A Day at the Races

Plus: D-Day at the DMN; Dirty Deed

The day, in fact, belonged to the men and women who dared--guys like Billy Koch; Corey Johnsen, president of Lone Star Park, who had envisioned a Cup in Grand Prairie from the track's earliest days; trainer D. Wayne Lukas, who passed up easier competition to race his great mare Azeri against boys in the Breeders' Cup Classic. (She finished a decent fifth in the best Classic field ever, beating Birdstone and Funny Cide, among others.) Even Lord Derby, who ignored Osama bin Laden's scowling face on every television screen and shipped his world-beating filly Ouija Board to Texas to win the $1.3 million Filly & Mare Turf.

Call them the Anti-Smarty Joneses. They're all about the challenge.

You knew the Anti-Smarties were taking risks if you got a chance to watch the British, Irish and French Thoroughbreds arrive at Lone Star on a soggy October 25. Horses are precarious things: They have muscles and tendons and tiny bones you never knew existed, and those long, spindly legs support an unwieldy mass of flesh. All kinds of things can go wrong on a charter plane across the Atlantic, let alone a slipping, sliding, bumpy race on a mushy wet turf course.
Singletary takes the Breeders' Cup Mile with rider David Flores.
Singletary takes the Breeders' Cup Mile with rider David Flores.

I came to see Six Perfections, the sensational French filly who charged from behind to win last year's Breeders' Cup Mile at Santa Anita Park in California. She steps off the van encased in protective gear: knee pads, hoof guards, a mesh coat and some kind of leather carapace strapped to the top of her skull. She's an incredibly striking creature, a shimmering black with a white blaze and wild eyes, a little more delicate than the boys. Last year, she refused to enter the starting gate for the Mile. Had a giant snit, in fact, rearing several times and forcing her rider to bail out. The track handlers locked arms across her rump and literally shoved her into the gate. The amazing thing is that she still managed to come from behind and win--against males.

She was back on Saturday for her final race. On the way to the gate, she did a little bit of the sideways-walking thing, but she was otherwise composed.

The Mile is a tough race; there's little time to recover from errors or mishaps, and Six Perfections had to check her stride when she was boxed in by other horses on the final turn. She turned on the afterburners deep in the stretch and closed fast, but it was too late to catch Singletary. She finished a more-than-respectable third, earning $184,800. Now it's off to Kentucky, where she has a date with the stallion Storm Cat.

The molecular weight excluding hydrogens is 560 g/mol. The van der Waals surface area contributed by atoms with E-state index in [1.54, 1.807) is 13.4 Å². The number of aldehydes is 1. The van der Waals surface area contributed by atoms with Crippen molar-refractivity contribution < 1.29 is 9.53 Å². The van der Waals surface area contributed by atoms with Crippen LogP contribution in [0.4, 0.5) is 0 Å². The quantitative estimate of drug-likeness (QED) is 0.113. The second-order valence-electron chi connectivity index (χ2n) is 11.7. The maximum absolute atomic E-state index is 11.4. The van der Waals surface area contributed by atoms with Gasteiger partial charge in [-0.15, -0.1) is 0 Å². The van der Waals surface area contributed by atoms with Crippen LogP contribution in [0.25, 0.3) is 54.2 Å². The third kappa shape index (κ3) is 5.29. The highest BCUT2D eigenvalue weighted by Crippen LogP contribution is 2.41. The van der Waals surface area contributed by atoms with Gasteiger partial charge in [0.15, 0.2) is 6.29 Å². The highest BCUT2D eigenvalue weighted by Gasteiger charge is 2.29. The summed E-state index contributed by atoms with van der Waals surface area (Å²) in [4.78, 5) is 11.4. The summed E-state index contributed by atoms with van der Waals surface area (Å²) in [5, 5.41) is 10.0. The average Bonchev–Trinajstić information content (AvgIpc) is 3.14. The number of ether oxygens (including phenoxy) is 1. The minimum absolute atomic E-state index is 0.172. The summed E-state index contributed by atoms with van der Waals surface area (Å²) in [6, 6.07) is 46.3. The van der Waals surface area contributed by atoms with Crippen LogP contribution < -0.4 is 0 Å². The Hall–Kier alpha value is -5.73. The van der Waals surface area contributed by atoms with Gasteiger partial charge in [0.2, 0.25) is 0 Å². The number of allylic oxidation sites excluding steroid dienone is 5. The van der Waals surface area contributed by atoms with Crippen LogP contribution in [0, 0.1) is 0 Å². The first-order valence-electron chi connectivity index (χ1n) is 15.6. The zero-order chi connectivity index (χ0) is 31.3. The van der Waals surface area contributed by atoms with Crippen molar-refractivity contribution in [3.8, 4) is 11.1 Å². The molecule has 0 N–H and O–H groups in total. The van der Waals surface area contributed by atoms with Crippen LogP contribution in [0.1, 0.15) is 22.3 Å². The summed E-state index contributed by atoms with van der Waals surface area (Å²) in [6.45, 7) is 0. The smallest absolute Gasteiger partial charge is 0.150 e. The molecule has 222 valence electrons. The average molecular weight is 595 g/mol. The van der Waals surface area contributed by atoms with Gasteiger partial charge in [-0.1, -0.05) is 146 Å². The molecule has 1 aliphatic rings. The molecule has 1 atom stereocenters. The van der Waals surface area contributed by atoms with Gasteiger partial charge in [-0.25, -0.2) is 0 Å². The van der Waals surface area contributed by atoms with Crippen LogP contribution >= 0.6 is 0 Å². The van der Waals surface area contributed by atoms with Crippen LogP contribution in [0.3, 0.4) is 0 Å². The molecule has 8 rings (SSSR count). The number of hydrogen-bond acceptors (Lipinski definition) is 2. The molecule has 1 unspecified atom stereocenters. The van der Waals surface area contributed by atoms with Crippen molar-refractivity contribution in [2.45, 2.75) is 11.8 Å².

The most impressive performances of the day came from Sweet Catomine in the Juvenile Fillies division--she ran faster than the juvenile males--and Ghostzapper in the Classic. (D. Wayne Lukas, who's had more success running fillies against males than any trainer in history, speculated that Sweet Catomine might be "the next Azeri.") Ghostzapper led all the way in stakes-record time, establishing himself as the best horse in America, probably in the world.

Sometime afterward, his 27-year-old jockey, Javier Castellano, sat in near-silence in the media tent, seemingly in awe of the animal he'd just ridden. When it was Castellano's turn to speak to the press, he was hushed and humble. And pretty darn near incomprehensible. He kept referring to Ghostzapper as "De Whore." He meant "the horse," but that's not how it came out. Turns out Castellano grew up in Maracaibo, Venezuela, where the S's are often dropped in the local Spanish dialect.

We didn't learn much from Castellano, only that De Whore won and won big. Ghostzapper's trainer, Bobby Frankel, described Castellano as an "up and coming" rider who gained the mount on Ghostzapper when Hall of Fame jockey Jerry Bailey decided the colt wasn't quite good enough for him. But Frankel had it wrong; when Castellano won the Classic, he'd arrived. --Julie Lyons

D-Day at the DMN

Even if it's not a surprise, it's always a shock. That was the sentiment from the newsroom Wednesday after The Dallas Morning News let go 60 some-odd reporters, editors and designers. They knew it was coming. (Belo announced a month ago that it would lay off 250 companywide.) But because a newspaper enjoys status as a government watchdog and public-policy setter, they thought it shouldn't act like any other gray corporation that is slave to its stock price. They were wrong.

Some stories from the day left untold:

··· The entire horse racing community was dumbfounded that longtime DMN beat writer Gary West was let go four days before the biggest horse racing event ever in North Texas, the running of the Breeders' Cup World Thoroughbred Championships at Lone Star Park. To protest this, Bob Sambol, owner of Bob's Steak & Chop House, notified the paper that, beginning next week, he was pulling all advertising.

"The racing community is outraged," Sambol said via cell phone from Lone Star Park three days before the big race. "They will never get another dime from me. It's not that much money to them, but I'm trying to make a point. What they did was despicable."

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